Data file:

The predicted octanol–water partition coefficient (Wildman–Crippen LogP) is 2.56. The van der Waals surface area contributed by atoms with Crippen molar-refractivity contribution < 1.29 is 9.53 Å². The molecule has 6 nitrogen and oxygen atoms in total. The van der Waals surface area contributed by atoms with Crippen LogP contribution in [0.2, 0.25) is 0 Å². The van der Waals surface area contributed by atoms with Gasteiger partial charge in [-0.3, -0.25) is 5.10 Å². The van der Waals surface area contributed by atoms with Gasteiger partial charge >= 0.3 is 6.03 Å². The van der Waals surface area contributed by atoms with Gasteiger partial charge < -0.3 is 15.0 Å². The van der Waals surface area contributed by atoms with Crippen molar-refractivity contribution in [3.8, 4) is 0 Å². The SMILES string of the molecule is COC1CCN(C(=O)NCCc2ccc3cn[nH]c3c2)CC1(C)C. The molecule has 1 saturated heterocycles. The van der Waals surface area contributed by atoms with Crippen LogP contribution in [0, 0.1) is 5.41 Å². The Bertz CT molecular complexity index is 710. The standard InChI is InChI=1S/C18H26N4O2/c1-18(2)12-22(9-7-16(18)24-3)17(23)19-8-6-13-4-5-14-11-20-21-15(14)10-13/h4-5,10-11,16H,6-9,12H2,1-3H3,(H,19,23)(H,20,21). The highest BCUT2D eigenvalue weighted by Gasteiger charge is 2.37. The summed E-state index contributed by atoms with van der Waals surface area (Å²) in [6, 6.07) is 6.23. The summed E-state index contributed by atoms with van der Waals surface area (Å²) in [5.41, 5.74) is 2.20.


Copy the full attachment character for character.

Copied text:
The predicted octanol–water partition coefficient (Wildman–Crippen LogP) is 2.56. The van der Waals surface area contributed by atoms with Crippen molar-refractivity contribution < 1.29 is 9.53 Å². The molecule has 6 nitrogen and oxygen atoms in total. The van der Waals surface area contributed by atoms with Crippen LogP contribution in [0.2, 0.25) is 0 Å². The van der Waals surface area contributed by atoms with Gasteiger partial charge in [-0.3, -0.25) is 5.10 Å². The van der Waals surface area contributed by atoms with Gasteiger partial charge >= 0.3 is 6.03 Å². The van der Waals surface area contributed by atoms with Gasteiger partial charge < -0.3 is 15.0 Å². The van der Waals surface area contributed by atoms with Crippen molar-refractivity contribution in [3.8, 4) is 0 Å². The SMILES string of the molecule is COC1CCN(C(=O)NCCc2ccc3cn[nH]c3c2)CC1(C)C. The molecule has 1 saturated heterocycles. The van der Waals surface area contributed by atoms with Crippen LogP contribution in [0, 0.1) is 5.41 Å². The Bertz CT molecular complexity index is 710. The standard InChI is InChI=1S/C18H26N4O2/c1-18(2)12-22(9-7-16(18)24-3)17(23)19-8-6-13-4-5-14-11-20-21-15(14)10-13/h4-5,10-11,16H,6-9,12H2,1-3H3,(H,19,23)(H,20,21). The highest BCUT2D eigenvalue weighted by Gasteiger charge is 2.37. The summed E-state index contributed by atoms with van der Waals surface area (Å²) in [6, 6.07) is 6.23. The summed E-state index contributed by atoms with van der Waals surface area (Å²) in [5.41, 5.74) is 2.20.